On Tue, Nov 14, 2006 at 04:46:52PM -0600, Damian Wiest wrote:
> On Tue, Nov 14, 2006 at 03:22:33PM +0000, Robin Becker wrote:
> > I'm trying to test a python extension (POSH) that uses semaphores. When 
> > testing I get a run time error that indicates it requires too many 
> > semaphores. Is it possible to adjust the allowed number of semaphores 
> > without rebuilding the kernel?
> > 
> > What are the costs of having semaphores ie are they memory/cpu intensive?
> > -- 
> > Robin Becker
> You'll want to use either sysctl(8) to change the settings dynamically, or
> use /etc/sysctl.conf to modify the settings permanently.  I'm not sure if
> there's a benefit to rolling a new kernel versus using sysctl.conf, or if
> things even work that way anymore.
> # sysctl -a | grep seminfo
> kern.seminfo.semmni=10    # number of semaphore identifiers
> kern.seminfo.semmns=60    # number of semaphores in system
> kern.seminfo.semmnu=30    # number of undo structures in system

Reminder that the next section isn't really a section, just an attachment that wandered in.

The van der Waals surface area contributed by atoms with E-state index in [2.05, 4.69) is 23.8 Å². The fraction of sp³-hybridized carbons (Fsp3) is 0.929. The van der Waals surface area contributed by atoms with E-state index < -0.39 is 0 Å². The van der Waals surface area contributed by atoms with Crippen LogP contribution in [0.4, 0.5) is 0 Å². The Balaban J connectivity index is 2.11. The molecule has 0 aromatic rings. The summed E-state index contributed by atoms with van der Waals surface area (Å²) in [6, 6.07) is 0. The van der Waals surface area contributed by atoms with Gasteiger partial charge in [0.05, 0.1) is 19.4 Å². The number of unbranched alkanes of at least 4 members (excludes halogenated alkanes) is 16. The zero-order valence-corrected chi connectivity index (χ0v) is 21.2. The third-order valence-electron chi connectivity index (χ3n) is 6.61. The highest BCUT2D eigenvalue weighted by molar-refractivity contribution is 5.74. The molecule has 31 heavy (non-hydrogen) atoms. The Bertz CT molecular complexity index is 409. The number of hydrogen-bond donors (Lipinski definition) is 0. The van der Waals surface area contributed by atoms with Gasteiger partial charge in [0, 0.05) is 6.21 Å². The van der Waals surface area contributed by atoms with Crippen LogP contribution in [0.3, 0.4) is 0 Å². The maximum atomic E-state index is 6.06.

> kern.seminfo.semmsl=60    # max number of semaphores per id
> kern.seminfo.semopm=100   # max number of operations per semop call
> kern.seminfo.semume=10    # max number of undo entries per process
> kern.seminfo.semusz=100   # size in bytes of undo structure
> kern.seminfo.semvmx=32767 # semaphore maximum value
> kern.seminfo.semaem=16384 # adjust on exit max value
> Those comments are from /usr/include/sys/sem.h
> -Damian

Sorry, I forgot to mention a few things.

You should become familiar with ipcs(1) as it will allow you to query 
the current state of SysV IPC facilities.  You'll probably find yourself 
manually deleting semaphores depending on how well that extension cleans 
up after itself during testing.

IIRC, the kernel maintains some in-memory datastructures to keep track
of semaphores.  I believe increasing the maximum number of semaphores 
will take up a negligible amount of main memory.

If you're interested, the "Design and Implementation of the 4.4 BSD 
Operating System" (ISBN # 0201549794) has great coverage of this stuff.  

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